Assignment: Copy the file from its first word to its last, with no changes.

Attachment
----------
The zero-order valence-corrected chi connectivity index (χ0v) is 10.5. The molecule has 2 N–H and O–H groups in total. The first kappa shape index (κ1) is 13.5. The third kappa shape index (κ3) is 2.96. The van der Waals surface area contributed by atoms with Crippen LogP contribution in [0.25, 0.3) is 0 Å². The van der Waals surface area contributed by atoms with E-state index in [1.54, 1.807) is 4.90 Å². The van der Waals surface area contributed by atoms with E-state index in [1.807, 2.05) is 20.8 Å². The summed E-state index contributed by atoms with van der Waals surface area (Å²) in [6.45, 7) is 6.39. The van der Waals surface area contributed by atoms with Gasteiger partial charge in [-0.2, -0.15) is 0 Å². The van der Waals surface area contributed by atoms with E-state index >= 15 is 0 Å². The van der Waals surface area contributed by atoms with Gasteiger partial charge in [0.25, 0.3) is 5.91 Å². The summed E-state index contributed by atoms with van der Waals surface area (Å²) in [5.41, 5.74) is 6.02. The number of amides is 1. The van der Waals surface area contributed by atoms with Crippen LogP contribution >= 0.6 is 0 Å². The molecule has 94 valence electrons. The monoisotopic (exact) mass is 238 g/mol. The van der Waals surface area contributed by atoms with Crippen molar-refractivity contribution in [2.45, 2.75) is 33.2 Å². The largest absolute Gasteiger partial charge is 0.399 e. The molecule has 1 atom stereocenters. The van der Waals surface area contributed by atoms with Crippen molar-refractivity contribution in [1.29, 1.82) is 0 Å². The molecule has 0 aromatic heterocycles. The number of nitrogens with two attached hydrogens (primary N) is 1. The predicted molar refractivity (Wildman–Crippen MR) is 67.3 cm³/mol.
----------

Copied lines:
The zero-order valence-corrected chi connectivity index (χ0v) is 10.5. The molecule has 2 N–H and O–H groups in total. The first kappa shape index (κ1) is 13.5. The third kappa shape index (κ3) is 2.96. The van der Waals surface area contributed by atoms with Crippen LogP contribution in [0.25, 0.3) is 0 Å². The van der Waals surface area contributed by atoms with E-state index in [1.54, 1.807) is 4.90 Å². The van der Waals surface area contributed by atoms with E-state index in [1.807, 2.05) is 20.8 Å². The summed E-state index contributed by atoms with van der Waals surface area (Å²) in [6.45, 7) is 6.39. The van der Waals surface area contributed by atoms with Gasteiger partial charge in [-0.2, -0.15) is 0 Å². The van der Waals surface area contributed by atoms with E-state index >= 15 is 0 Å². The van der Waals surface area contributed by atoms with Gasteiger partial charge in [0.25, 0.3) is 5.91 Å². The summed E-state index contributed by atoms with van der Waals surface area (Å²) in [5.41, 5.74) is 6.02. The number of amides is 1. The van der Waals surface area contributed by atoms with Crippen LogP contribution >= 0.6 is 0 Å². The molecule has 94 valence electrons. The monoisotopic (exact) mass is 238 g/mol. The van der Waals surface area contributed by atoms with Crippen molar-refractivity contribution in [2.45, 2.75) is 33.2 Å². The largest absolute Gasteiger partial charge is 0.399 e. The molecule has 1 atom stereocenters. The van der Waals surface area contributed by atoms with Crippen molar-refractivity contribution in [1.29, 1.82) is 0 Å². The molecule has 0 aromatic heterocycles. The number of nitrogens with two attached hydrogens (primary N) is 1. The predicted molar refractivity (Wildman–Crippen MR) is 67.3 cm³/mol.